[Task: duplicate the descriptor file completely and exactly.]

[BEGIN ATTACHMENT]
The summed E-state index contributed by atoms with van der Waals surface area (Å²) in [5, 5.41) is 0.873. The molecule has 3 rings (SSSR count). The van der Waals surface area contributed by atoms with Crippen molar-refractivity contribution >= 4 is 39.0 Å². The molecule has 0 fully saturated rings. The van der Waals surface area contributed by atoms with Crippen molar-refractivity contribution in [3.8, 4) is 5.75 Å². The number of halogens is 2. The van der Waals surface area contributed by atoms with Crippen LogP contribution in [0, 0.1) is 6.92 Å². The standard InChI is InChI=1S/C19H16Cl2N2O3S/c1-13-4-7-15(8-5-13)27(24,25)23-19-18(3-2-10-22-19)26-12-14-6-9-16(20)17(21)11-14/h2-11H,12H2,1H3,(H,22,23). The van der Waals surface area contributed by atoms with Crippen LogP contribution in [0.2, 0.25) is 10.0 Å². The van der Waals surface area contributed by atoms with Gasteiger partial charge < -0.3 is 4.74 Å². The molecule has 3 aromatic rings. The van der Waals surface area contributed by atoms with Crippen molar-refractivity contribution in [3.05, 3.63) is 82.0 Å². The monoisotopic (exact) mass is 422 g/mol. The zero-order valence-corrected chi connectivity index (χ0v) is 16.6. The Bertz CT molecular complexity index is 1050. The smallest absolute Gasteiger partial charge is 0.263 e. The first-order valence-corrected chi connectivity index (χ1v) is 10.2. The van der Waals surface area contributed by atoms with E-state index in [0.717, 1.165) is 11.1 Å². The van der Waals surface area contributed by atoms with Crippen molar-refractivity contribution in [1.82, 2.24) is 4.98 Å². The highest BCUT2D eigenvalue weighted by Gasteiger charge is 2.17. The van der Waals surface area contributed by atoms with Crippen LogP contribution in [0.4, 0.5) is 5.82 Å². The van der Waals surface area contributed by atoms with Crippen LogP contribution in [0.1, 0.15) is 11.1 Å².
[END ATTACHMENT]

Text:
The summed E-state index contributed by atoms with van der Waals surface area (Å²) in [5, 5.41) is 0.873. The molecule has 3 rings (SSSR count). The van der Waals surface area contributed by atoms with Crippen molar-refractivity contribution >= 4 is 39.0 Å². The molecule has 0 fully saturated rings. The van der Waals surface area contributed by atoms with Crippen molar-refractivity contribution in [3.8, 4) is 5.75 Å². The number of halogens is 2. The van der Waals surface area contributed by atoms with Crippen LogP contribution in [0, 0.1) is 6.92 Å². The standard InChI is InChI=1S/C19H16Cl2N2O3S/c1-13-4-7-15(8-5-13)27(24,25)23-19-18(3-2-10-22-19)26-12-14-6-9-16(20)17(21)11-14/h2-11H,12H2,1H3,(H,22,23). The van der Waals surface area contributed by atoms with Crippen LogP contribution in [0.2, 0.25) is 10.0 Å². The van der Waals surface area contributed by atoms with Gasteiger partial charge < -0.3 is 4.74 Å². The molecule has 3 aromatic rings. The van der Waals surface area contributed by atoms with Crippen molar-refractivity contribution in [3.05, 3.63) is 82.0 Å². The monoisotopic (exact) mass is 422 g/mol. The zero-order valence-corrected chi connectivity index (χ0v) is 16.6. The Bertz CT molecular complexity index is 1050. The smallest absolute Gasteiger partial charge is 0.263 e. The first-order valence-corrected chi connectivity index (χ1v) is 10.2. The van der Waals surface area contributed by atoms with E-state index in [0.717, 1.165) is 11.1 Å². The van der Waals surface area contributed by atoms with Crippen molar-refractivity contribution in [1.82, 2.24) is 4.98 Å². The highest BCUT2D eigenvalue weighted by Gasteiger charge is 2.17. The van der Waals surface area contributed by atoms with Crippen LogP contribution in [0.4, 0.5) is 5.82 Å². The van der Waals surface area contributed by atoms with Crippen LogP contribution in [0.1, 0.15) is 11.1 Å².